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Part of Salinas’ controversial economic development strategy is to expand outward into farmland.

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Growing Pains

IT WAS ABOUT 9:30PM ON SATURDAY AUG. 12 when Matt Silguero started to feel nauseated. He smelled a weird odor in the air, and called the Salinas Fire Department. There was a chemical smell in his South Salinas neighborhood near Central Park and Hartnell College, Silguero, as well as several other 911 callers, reported. Fire officials arrived on the scene and agreed.

The battalion chief called the inspector/biologist at the Monterey County Agricultural Commissioner’s Office who was on call that weekend, and he called Ken Allen, a deputy agricultural commissioner, who is Silguero’s nearby neighbor. Allen went out to investigate. He confirmed that pesticides had been applied on Davis Ranch just across Davis Road from the neighborhood, and arrived in time to see workers hosing down the application tractor with water.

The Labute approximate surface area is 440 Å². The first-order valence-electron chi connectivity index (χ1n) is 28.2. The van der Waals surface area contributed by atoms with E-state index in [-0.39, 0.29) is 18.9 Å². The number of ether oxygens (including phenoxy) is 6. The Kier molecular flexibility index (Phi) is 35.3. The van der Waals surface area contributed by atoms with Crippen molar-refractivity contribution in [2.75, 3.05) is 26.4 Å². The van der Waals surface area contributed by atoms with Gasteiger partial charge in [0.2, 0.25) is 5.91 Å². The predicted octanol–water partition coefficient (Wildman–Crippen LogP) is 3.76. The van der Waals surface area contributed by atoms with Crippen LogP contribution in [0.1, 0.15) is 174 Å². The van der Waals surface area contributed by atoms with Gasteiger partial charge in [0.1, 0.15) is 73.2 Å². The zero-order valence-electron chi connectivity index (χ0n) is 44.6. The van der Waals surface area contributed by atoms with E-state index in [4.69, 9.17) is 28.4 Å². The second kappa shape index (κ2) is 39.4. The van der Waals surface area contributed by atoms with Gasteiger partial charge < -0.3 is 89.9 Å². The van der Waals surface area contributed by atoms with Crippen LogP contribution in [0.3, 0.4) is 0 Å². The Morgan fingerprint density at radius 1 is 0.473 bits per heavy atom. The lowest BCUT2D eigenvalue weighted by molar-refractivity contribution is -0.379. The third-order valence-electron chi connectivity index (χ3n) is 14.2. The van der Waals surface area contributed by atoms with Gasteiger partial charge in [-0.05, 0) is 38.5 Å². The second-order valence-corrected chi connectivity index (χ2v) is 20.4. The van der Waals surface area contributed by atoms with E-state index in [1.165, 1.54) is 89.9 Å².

That’s the account from the Ag Commissioner’s complaint log, obtained by the Weekly. That log reports Prefar 4-E and Kerb SC had been applied to 18 acres of leaf lettuce and romaine.

Silguero called his neighbor two houses down, Joshua Ezekiel. Ezekiel had brought his barbecued dinner and guests indoors because it was a chilly night, but he poked his head outside and also immediately detected the smell. He shut the windows, texted his daughter and a few neighbors telling them to go inside, and posted on the neighborhood-based social media site Nextdoor.com: “Nasty pesticide drift NOW in SW Salinas,” he wrote. “If you are home, close all windows.”

A few neighbors chimed in. One posted, “I’ve complained about methyl bromide being too close to Kipling Ave homes and was ignored as one might expect in an ag area. I was told by officials to move away if I don’t like it.”